I share this because so many people my age had similar experiences. Unfiltered, my child mind interpreted the world as full of endless suffering that was somehow tied to something selfish about me. As I got older, I gave to charity, but I also felt felt anxious about that giving. The guilt that I felt led me to avoid thinking about it.

Guilty giving does help, because it leads to money going where it needs to go. But guilty giving is not generous giving. I wonder if others are like me. Guilty giving drives me to avoid thinking about it until the end of the year, when I frantically put together a giving plan. I try not to read the flyers the charities send me with tales of desperate need, because I feel that I am just never doing enough.

Facts that blew my mind.

When I started reading Factfulness , I was startled to realize that I was out of touch. When I consider world poverty, I think of a world from the 1960s. Apparently, I have been unaware of how the world has changed.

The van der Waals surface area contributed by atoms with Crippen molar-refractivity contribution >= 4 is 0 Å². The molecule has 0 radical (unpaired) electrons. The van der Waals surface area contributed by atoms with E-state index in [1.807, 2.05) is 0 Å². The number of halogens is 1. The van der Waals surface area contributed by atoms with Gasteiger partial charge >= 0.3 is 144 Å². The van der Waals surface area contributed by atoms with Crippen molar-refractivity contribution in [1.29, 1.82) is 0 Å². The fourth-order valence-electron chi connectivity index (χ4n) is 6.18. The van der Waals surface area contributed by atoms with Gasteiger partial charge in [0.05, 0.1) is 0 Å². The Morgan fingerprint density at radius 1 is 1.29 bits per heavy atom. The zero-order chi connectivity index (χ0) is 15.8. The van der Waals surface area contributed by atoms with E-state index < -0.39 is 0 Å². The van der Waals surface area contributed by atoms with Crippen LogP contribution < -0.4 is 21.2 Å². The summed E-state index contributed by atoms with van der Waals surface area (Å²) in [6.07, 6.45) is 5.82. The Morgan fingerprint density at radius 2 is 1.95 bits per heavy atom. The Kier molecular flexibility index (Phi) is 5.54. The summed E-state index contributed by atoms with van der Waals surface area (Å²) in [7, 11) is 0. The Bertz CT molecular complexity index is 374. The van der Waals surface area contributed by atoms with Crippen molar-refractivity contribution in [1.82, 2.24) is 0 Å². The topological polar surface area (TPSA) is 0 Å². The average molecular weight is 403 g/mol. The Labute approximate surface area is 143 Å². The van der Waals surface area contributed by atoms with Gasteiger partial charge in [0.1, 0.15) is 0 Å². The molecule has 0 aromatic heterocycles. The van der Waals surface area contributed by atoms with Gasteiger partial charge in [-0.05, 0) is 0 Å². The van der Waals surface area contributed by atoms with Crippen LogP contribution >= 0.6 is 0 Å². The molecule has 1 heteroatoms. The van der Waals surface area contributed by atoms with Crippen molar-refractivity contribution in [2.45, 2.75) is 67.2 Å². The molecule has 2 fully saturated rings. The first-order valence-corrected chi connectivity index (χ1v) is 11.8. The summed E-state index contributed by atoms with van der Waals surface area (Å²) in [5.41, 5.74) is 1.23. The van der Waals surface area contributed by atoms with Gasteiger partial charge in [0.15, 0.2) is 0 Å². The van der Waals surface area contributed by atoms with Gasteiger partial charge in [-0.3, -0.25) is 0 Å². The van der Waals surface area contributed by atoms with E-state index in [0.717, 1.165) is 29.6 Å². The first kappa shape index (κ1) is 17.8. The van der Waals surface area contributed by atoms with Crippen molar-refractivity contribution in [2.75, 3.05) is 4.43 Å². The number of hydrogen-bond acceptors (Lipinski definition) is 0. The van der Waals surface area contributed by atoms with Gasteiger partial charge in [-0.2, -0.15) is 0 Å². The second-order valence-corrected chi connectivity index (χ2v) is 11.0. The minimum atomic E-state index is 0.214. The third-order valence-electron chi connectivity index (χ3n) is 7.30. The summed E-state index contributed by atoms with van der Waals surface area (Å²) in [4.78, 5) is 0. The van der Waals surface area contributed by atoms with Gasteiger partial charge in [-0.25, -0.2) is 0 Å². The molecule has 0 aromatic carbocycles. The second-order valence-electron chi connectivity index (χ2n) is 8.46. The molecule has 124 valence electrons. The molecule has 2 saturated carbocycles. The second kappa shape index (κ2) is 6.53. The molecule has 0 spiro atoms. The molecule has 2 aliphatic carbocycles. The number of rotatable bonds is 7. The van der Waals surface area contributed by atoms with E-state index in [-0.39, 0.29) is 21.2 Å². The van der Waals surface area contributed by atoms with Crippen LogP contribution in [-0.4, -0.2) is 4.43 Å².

The world is getting better. When it comes to poverty, life expectancy, access to healthcare and education, the world is getting better. A few facts from the book:

Take charge. Children crave limits, which help them understand and manage an often confusing world. Show your love by setting boundaries so your kids can explore and discover their passions safely.

  • World hunger has decreased by 60% since 1970.
  • In 1966 50% of the world lived in extreme poverty. Now it is only 9%.
  • 80% of people in the world have some access to electricity.
  • Worldwide, women get 90% of the years of education men do.
  • 80% of the world’s children have had a least one vaccine.

Most of this is due to the hard work of the people themselves, living their lives all over the world. Charitable giving and aid organizations have lent a hand, but they did not make this happen. What a game-changer to discover that the world has quietly been getting better during my lifetime!